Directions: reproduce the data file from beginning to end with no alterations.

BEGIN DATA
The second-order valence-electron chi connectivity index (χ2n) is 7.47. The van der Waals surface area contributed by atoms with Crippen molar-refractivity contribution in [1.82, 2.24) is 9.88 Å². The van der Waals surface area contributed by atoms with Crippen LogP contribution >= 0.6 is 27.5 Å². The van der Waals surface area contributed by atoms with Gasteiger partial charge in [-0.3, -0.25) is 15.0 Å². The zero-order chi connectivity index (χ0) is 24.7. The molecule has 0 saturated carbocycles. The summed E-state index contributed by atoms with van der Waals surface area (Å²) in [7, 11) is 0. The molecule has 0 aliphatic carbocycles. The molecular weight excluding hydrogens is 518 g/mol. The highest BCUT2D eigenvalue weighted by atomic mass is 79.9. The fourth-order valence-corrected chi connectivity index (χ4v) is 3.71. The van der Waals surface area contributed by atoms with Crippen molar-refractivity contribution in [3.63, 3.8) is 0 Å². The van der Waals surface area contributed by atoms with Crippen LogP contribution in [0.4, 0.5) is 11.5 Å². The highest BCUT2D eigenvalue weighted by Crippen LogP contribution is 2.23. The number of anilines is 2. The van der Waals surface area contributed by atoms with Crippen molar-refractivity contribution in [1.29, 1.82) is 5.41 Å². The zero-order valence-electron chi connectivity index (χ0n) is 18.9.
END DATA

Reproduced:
The second-order valence-electron chi connectivity index (χ2n) is 7.47. The van der Waals surface area contributed by atoms with Crippen molar-refractivity contribution in [1.82, 2.24) is 9.88 Å². The van der Waals surface area contributed by atoms with Crippen LogP contribution >= 0.6 is 27.5 Å². The van der Waals surface area contributed by atoms with Gasteiger partial charge in [-0.3, -0.25) is 15.0 Å². The zero-order chi connectivity index (χ0) is 24.7. The molecule has 0 saturated carbocycles. The summed E-state index contributed by atoms with van der Waals surface area (Å²) in [7, 11) is 0. The molecule has 0 aliphatic carbocycles. The molecular weight excluding hydrogens is 518 g/mol. The highest BCUT2D eigenvalue weighted by atomic mass is 79.9. The fourth-order valence-corrected chi connectivity index (χ4v) is 3.71. The van der Waals surface area contributed by atoms with Crippen molar-refractivity contribution in [3.63, 3.8) is 0 Å². The van der Waals surface area contributed by atoms with Crippen LogP contribution in [0.4, 0.5) is 11.5 Å². The highest BCUT2D eigenvalue weighted by Crippen LogP contribution is 2.23. The number of anilines is 2. The van der Waals surface area contributed by atoms with Crippen molar-refractivity contribution in [1.29, 1.82) is 5.41 Å². The zero-order valence-electron chi connectivity index (χ0n) is 18.9.